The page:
Here’s a Mind-Blowingly Comprehensive Oral History of Rawkus Records

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Hip-Hop Fans, we need your help...We recently launched AFH TV, a streaming video service focused on Hip-Hop culture. We already have exclusive interviews, documentaries, and rare freestyles featuring some of Rap’s most iconic artists and personalities. But, there is so much more to come--movies, TV series, talk shows--and we need your support to make it a reality. Please subscribe to AFH TV. It is only $1.99/month or $12/year, and offers 30-day free trials. Thank you.

Here’s a mind-blowingly comprehensive oral history of Rawkus Records, one of the last great Hip-Hop record labels, put together by MySpace. The piece features contributions from DJ Premier, DJ Spinna, El-P, Evil Dee, Kool G Rap, Pharoahe Monch, Q-Tip and many, many more. Check out an excerpt and link to the full article below.

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Here’s an excerpt from the article:

“In 1997 two Brown University students started a seminal label that brought lyrical legends like Mos Def, Talib Kweli, Company Flow and Pharoahe Monch to the masses and proved that great underground rap could sell records on a large scale.

The razor-blade claimed its debutante moment in 1997. A curved emblem stamped with the curious moniker of Rawkus along its southern edge, the logo began taking over the racks of independent record stores in earnest that year. Canny crate-diggers may have noted evidence of the Rawkus record label before that—sometimes sporting a different logo, often with a different (and not always hip-hop-based) sound—but when 12” vinyl records by artists with incongruous-seeming names like Mos Def, Shabaam Shadeeq and Sir Menelik started popping up, it heralded the beginning of a new underground sound. Crucially, the Rawkus-fronted movement cast itself as an alternative grassroots soundtrack to the glitzy, Puff-propagated shiny-suit facade of mainstream hip-hop at the time. “Independent as fuck,” proclaimed the artwork of the debut album by Rawkus’s first critically-acclaimed group, Company Flow. In 1997, it was less a mantra than a battle-cry…”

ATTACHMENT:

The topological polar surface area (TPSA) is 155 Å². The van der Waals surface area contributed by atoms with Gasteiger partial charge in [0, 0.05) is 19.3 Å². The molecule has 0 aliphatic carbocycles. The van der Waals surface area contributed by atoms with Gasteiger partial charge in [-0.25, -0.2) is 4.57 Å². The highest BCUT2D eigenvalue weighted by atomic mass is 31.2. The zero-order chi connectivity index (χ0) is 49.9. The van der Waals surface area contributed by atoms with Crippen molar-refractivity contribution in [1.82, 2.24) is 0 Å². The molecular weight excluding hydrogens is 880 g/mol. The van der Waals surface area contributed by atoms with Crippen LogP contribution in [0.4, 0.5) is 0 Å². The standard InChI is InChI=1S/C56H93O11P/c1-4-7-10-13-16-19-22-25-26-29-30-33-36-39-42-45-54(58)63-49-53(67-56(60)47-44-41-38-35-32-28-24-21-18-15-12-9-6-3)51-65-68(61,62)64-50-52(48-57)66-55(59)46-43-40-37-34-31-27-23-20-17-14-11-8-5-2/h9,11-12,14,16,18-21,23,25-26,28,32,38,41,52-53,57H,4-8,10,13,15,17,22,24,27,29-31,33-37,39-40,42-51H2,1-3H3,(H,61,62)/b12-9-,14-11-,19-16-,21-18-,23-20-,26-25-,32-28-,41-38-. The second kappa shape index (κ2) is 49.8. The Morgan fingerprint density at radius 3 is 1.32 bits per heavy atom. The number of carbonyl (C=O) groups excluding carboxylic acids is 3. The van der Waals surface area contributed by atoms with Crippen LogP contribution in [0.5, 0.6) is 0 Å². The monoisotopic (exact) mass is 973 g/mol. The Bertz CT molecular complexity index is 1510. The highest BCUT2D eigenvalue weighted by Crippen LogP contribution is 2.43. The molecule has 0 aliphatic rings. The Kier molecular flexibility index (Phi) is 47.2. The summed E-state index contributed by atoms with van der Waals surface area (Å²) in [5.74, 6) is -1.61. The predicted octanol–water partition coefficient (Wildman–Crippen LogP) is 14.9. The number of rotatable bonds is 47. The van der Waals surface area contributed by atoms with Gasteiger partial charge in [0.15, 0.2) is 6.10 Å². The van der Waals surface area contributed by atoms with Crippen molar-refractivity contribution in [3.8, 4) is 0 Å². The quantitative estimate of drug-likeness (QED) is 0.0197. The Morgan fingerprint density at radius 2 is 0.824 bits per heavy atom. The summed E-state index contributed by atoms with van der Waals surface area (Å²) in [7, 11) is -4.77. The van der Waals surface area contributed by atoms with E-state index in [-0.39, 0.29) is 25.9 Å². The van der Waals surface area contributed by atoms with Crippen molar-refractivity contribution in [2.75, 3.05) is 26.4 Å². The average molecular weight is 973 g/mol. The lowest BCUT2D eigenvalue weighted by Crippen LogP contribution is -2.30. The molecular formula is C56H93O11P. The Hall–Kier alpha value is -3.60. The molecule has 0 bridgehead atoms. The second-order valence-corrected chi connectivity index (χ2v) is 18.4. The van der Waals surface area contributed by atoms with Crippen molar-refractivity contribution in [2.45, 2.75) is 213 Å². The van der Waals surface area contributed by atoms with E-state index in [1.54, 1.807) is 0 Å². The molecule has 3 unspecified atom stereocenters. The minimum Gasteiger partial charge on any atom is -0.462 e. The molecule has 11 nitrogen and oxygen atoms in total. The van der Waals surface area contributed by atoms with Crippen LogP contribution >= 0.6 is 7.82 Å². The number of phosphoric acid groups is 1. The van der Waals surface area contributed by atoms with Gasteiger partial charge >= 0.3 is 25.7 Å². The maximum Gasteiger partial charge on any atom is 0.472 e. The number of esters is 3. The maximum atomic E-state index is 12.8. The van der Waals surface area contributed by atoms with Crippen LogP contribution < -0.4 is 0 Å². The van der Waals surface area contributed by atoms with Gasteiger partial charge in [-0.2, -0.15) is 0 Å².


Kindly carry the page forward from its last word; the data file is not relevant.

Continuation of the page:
Click here to read the full article
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Props on the spot: Brooklyn Bodega

Related: Here’s a look at the 20 most important hip-hop record labels of all time, starting with #20: Rawkus Records.